Wednesday, May 30, 2012

Forks Over Knives: Talk Back

Last Sunday's discussion on Forks Over Knives went well. Before the film, the discussion began with members sharing their eating habits. Almost every member of Sunday's discussion were meat eaters. Although most had an understanding of what kind of meat they would or wouldn't eat, a couple of members stated that they'd eat it all. Other members stated that they ate no pork, only turkey and chicken, or only chicken and fish along with the ratio of meat to plant based foods they preferred. There were also a few vegetarians who had seen the film and felt it reinforced their dietary choice and they are now striving for a non-dairy lifestyle. 

Below is a brief overview of the film's argument along with helpful websites to begin walking the road to a more plant and grain based diet. 

The film Forks Over Knives promotes a campaign for the prevention of obesity, coronary artery disease (heart disease),  diabetes, cancer, and other diseases by adopting a plant based, whole foods diet. The research presented by scientist T. Collin Cambell and Dr. Caldwell Esselstyn claims that not only can a whole grain plant based (WGPB) diet prevent such diseases, but it can also halt and reverse their progression. This means living on a diet of no to very little animal protein and cutting way back on processed foods like flour, sugar, and oil. To prove this statement, the viewing audience is shown the case studies of several individuals who begin with many health afflictions, that by the end of the film, are alleviated from adhering to the WGPB diet.

While people assume that cancer is genetic, only 1 or 2% of cancer growth in the body is related to genetics. To counter the myth of genetics, the film demonstrates that the animal protein found in milk and meat is a responsible component for turning on cancerous cell growth in the body.  Eliminating animal protein is only one factor of the film's claim to promoting a successful campaign against the body's disease proliferation.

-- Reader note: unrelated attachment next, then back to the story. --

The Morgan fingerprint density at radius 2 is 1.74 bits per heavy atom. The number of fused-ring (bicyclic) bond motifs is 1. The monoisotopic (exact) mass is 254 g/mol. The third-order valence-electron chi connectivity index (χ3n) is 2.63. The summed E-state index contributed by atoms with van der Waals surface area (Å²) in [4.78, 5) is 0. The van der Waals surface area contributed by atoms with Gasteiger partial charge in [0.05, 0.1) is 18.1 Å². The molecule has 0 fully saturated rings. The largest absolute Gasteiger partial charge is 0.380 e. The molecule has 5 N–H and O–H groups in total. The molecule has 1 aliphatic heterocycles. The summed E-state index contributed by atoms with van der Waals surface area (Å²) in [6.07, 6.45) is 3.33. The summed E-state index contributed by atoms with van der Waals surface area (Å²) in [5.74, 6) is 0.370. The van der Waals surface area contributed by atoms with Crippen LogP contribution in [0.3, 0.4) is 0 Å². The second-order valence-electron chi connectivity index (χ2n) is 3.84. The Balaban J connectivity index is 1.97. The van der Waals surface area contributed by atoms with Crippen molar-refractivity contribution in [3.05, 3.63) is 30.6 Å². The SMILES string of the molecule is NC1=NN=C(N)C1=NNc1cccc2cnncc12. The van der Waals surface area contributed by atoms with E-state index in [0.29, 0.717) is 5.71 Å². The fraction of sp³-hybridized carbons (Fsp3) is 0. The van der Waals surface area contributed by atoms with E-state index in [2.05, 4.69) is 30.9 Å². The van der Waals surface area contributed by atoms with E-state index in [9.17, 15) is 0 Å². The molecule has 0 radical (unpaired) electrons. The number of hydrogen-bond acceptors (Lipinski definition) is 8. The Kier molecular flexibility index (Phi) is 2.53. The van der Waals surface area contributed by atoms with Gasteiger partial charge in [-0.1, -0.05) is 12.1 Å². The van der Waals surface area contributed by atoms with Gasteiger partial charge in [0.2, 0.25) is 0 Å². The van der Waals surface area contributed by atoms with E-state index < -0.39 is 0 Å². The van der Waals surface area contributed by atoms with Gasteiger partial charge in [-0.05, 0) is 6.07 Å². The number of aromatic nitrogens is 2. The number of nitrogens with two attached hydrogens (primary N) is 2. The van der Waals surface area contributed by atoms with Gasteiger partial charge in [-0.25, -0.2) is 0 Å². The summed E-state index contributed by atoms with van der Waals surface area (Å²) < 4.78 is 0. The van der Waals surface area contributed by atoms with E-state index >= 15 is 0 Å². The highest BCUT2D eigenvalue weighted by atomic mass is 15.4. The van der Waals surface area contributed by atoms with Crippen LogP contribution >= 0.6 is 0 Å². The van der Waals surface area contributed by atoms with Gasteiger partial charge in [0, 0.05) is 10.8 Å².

Processed foods are chemically designed to taste better and the receptors in your body that feel for both pleasure and energy conservation are most attracted to them because they are ideal for achieving both. They also taste so good that your body craves more of them, likening the pleasure seeking behaviors of an addict, which in turn makes it really hard to monitor and maintain balanced eating habits.

Another mind blower is that these foods have higher caloric values and will not completely fill the stomach. For example, 500 calories of processed or fatty foods will taste good and give you energy but won't fill you up, meaning more consumption of more processed or fatty foods more often to feel full. While 500 calories of whole grain plant based foods will fill you up entirely resulting in less consumption of food overall.

This will then lead to less dietary cholesterol build up (no heart disease or obesity and less cancer growth), less sugar in take ( no diabetes or obesity), and more energy overall (no sitting around the house, vegging out). The film overall requests that the viewer consider these facts and their health when they return to their local grocer.

To close, some may claim that eating more vegetables and grains is expensive and not very interesting or as pleasing to the pallet as the animal protein based or processed foods dismissed in Forks Over Knives. If this information is at all true than it seems that changing dietary habits to more whole grained plant based foods could very well save a lot of money in health care costs down the road and extend one's lifespan to boot. There are many unique and delicious recipes accessible on the Internet to liven up the meals within a novice chef's normal cooking range of expertise. Try a little here and there; be resourceful, and seek support.   

Here are some resources to help you continue the conversation about your health and dietary habits in your home, with friends, and most importantly with yourself. 

Get started on a plant based diet with some information on what to eat and what to avoid.

Join people across the nation as they attempt to curb the use of meat in there lives with Meatless Mondays. 

Consume fish safely with this guide to the safety of wild and farmed sealife.  

If you are worried about surviving without animal protein in your daily life, this website offers options for more plant protein in your diet.

Good luck and good health to you.

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